Children’s playfulness might in philosophical ways sidestep colonial cultures and create ways of thinking that stimulate reflections on and with Sámi traditions. Children’s invitations to follow their stories in play can be seen as a decolonizing gesture that combats colonial oppression, revitalizes the Sámi language, and keeps stories and traditional practices and livelihoods alive (Johansson 2022).

We investigated how the informants in our study revitalize Sámi language in everyday practice in Norwegian ECECs through qualitative research methods.

Method and ethics
Our sample comprises practitioners from Sámi ECECs participating in the project Sámi ECECs as a health-promoting arena. The ECECs strengthen the psychosocial environment for North, South and Lule Sámi children aged four to six. We conducted four focus-group interviews and three individual interviews with staff in seven Sámi ECECs. Our sample, spread all over Norway, comprises both local rural Sámi communities in the north, and ECECs in more urban areas; three urban ECECs (> 20 000 inhabitants) and three rural ECECs (< 5000 inhabitants). Three North Sámi ECECs, two South Sámi ECECs and two Lule Sámi ECECs were included. Sámi ECECs in the 18 municipalities that received support from the Sámi Parliament were contacted to recruit informants. We received a positive response from eight, and due to circumstances related to the covid-19 pandemic, the number was reduced to seven. In all the ECECs we talked to Sámi-speaking staff. All ECEC teachers in general are educated to promote children’s language skills, and therefore we knew this was a skill all the ECEC teachers in our sample had. One ECEC teacher in our sample was non-Sámi-speaking and had to learn the language and rely on an assistant in the language revitalization work. The interviews, lasting from 60 to 90 minutes were conducted in ECECs and in digital meetings (due to Covid-19) by female senior researchers.

The study proposal was approved by the Norwegian Centre for Research Data (NSD) and the project complied with the ethical guidelines established by the National Committee for Research Ethics in the Social Sciences and the Humanities (NESH) (2018). An information and invitation letter, approved by the local authority, was sent to the ECEC directors and distributed to the staff. The staff were anonymous to us until they had given their consent to participate, and the parents consented on behalf of their children. Participation in the study was voluntary.

One researcher is Sámi and the other non-Sámi. Indigenous and Western research paradigms and thinking are different in some essential ways. There are examples of “research that has disempowered communities, imposed stereotypes that reinforce internalized racism and benefitted the researchers’ careers but not provided anything in return to the communities” among some non-indigenous researchers studying the Sami culture (Melbøe et al. 2016, p. 3). Hence, having two researchers from both cultures is a way of addressing some of these differences in cultures and preventing the risk of reinforcing stereotypes. Sámi research “has a history of having the outsider perspective imposed upon them, being researched by others without taking an active part in the research themselves” (Melbøe et al. 2016, p. 3).  Therefore, an important ethical principle of research involving indigenous peoples is to include indigenous researchers (Melbøe et al. 2016). Being a non-Sámi researcher taking part in indigenous research supplies the “outsider position” and makes it possible to see practices in new ways, but power relations and colonisation make it important to balance this outsider position with insider positions. There are challenges in being positioned as a white researcher conducting research on indigenous people and perspectives. A decolonial stance might have implications for how a white researcher can approach questions of indigenous people’s circumstances without reinscribing privilege or resorting to self-righteousness (Eriksen 2022). In our acknowledgement of the presence of such risks, we have undertaken a culturally sensitive approach and used a Sámi advisory board in our research. There may be differences between being a member of the majority society who researches minority citizens and having minority experience and an affiliation with indigenous people. A reference group has therefore been a part of this study, and within our research team, we have had several ethical discussions on this topic during the research period.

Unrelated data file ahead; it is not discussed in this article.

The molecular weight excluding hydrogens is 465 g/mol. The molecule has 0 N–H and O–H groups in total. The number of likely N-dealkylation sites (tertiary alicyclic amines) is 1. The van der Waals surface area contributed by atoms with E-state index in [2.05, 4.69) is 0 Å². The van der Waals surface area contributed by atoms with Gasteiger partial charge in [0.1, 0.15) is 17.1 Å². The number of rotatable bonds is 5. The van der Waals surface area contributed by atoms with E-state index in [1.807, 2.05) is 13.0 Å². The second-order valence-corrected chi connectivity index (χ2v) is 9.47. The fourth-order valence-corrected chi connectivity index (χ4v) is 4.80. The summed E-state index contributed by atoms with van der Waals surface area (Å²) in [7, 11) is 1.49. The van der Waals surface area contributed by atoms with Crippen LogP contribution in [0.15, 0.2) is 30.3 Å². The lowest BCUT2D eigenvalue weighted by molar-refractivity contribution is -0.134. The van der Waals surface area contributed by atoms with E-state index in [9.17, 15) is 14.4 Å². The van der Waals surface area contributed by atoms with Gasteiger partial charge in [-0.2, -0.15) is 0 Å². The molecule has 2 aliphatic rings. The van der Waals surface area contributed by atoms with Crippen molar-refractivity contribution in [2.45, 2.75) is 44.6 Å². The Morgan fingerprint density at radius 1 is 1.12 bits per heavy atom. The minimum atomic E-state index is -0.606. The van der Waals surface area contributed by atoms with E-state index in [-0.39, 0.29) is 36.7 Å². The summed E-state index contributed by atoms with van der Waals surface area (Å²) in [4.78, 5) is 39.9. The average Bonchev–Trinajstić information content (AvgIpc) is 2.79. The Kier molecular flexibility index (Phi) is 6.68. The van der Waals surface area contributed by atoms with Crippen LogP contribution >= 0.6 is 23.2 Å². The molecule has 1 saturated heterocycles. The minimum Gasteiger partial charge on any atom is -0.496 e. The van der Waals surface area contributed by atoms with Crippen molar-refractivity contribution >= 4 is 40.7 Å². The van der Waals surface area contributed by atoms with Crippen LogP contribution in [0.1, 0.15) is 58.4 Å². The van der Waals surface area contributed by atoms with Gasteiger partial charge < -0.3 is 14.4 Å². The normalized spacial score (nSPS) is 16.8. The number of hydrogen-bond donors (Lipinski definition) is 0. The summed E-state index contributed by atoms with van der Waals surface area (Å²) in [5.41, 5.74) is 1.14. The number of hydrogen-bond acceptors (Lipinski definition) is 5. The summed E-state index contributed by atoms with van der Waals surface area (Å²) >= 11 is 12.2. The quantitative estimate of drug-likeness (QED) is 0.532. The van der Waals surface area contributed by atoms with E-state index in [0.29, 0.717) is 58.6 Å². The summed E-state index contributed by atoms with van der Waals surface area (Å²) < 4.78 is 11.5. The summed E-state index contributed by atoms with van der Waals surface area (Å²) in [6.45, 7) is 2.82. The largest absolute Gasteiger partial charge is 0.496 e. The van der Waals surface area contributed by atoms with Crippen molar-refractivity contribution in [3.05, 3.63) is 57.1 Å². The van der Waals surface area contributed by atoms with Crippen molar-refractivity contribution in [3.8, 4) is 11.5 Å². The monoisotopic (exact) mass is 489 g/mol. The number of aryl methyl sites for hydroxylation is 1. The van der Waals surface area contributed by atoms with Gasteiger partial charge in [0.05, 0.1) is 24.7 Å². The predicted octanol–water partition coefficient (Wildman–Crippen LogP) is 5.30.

The main subject in the interviews was Sámi ECECs as health-promoting arenas. The researchers collaborated on analysing the data and writing the article.